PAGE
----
The National Union of Metalworkers of South Africa said it would relax its demands and agree on a two-year pay deal with employers as the government oversees renewed talks to end a 17-day manufacturing strike.
The labor group has previously asked for a 10 percent wage increase as part of a one-year deal, while the Steel and Engineering Industries Federation of Southern Africa has offered a three-year package including a 10 percent raise in the first year, 9.5 percent in the second and 9 percent in the third. Numsa will now accept a 10 percent increase in each of the two years, according to General Secretary Irvin Jim. South Africa’s inflation accelerated to 6.6 percent in May, the highest in almost five years.
“We are not far from each other,” Jim said in an interview with Bloomberg TV Africa today in Johannesburg. “It’s only 0.5 percent” difference in the second year. “We are very flexible.” Talks could continue about what to agree for the third year, he said.
Labor Minister Mildred Oliphant is mediating talks with Seifsa, as the employers’ lobby is known, and the union after an initial effort to resolve the strike failed last week. The walkout, which started on July 1, is costing the metals industry about 300 million rand ($28.1 million) a day, according to Seifsa. About 12,000 companies are affected, including carmakers Toyota Motor Corp, Ford Motor Corp. and General Motors Co.
“If Numsa is willing to settle at a two-year wage agreement of 10 percent per year, and drops the demand for a housing allowance, then there is a reasonable possibility that employers will accept the deal,” Annabel Bishop, chief economist at Investec Bank Ltd., said by phone from Johannesburg. “Employers will likely accept it as it’s in the best interest of the South African economy to get industrial production up and running again.”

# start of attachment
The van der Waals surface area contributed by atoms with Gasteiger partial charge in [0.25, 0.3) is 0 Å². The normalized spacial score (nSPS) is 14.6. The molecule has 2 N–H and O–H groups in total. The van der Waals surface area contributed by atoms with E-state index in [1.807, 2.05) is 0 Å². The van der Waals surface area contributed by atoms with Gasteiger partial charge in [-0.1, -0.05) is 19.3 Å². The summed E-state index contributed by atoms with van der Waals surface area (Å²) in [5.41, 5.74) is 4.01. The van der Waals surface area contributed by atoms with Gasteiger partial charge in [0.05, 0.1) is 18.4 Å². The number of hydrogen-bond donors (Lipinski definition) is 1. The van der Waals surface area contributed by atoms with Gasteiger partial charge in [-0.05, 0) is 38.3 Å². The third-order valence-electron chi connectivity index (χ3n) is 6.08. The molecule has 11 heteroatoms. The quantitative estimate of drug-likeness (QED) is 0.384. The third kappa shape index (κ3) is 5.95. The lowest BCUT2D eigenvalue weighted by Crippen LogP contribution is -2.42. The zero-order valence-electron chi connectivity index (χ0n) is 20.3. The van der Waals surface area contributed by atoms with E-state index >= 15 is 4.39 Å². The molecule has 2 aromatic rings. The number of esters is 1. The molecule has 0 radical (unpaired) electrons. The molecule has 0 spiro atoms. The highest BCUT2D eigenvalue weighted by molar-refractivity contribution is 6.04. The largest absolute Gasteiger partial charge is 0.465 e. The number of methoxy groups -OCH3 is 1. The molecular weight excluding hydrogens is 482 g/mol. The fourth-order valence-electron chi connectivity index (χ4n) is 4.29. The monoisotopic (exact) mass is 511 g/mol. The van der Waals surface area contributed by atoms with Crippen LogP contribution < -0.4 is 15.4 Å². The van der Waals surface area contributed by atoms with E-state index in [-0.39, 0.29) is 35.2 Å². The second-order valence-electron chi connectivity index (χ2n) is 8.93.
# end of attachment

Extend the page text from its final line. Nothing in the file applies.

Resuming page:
Seifsa spokeswoman Ollie Madlala said further talks with Numsa were needed before the employers’ group could comment.
The strike led by Numsa, the country’s biggest union, is threatening an economy still reeling from a five-month stoppage by platinum mineworkers that ended in June. Africa’s second-biggest economy contracted 0.6 percent in the first quarter compared with a 3.8 percent expansion in the final three months of last year.
The South African Reserve Bank said the economy would probably expand by 1.7 percent, down from a 2.1 percent growth forecast earlier this year, assuming a rapid resolution to the metals strike.
‘‘The strike in the platinum sector contributed to the downward revision of the growth forecast, and the latest forecast has not factored in the possibility of a protracted work stoppage by the metal workers, which would potentially have much wider ramifications because of the direct linkages to other sectors of the economy,’’ Reserve Bank Governor Gill Marcus told reporters in Pretoria today.
Toyota has shut two production lines as the strike curbs supply of components to carmakers. Bayerische Motoren Werke AG has cut shifts to two from three, according to spokesman Guy Kilfoil.
Finance Minister Nhlanhla Nene said he was concerned about industrial relations in South Africa and called for a speedy resolution to the work stoppage. The strike is taking place at a time when the economy is performing below its potential, he told reporters at the Development Bank of South Africa today.
‘‘The strike is bleeding the economy,’’ Numsa’s Jim said in the Bloomberg TV interview, to be broadcast tomorrow. ‘‘We don’t want to cripple the economy.”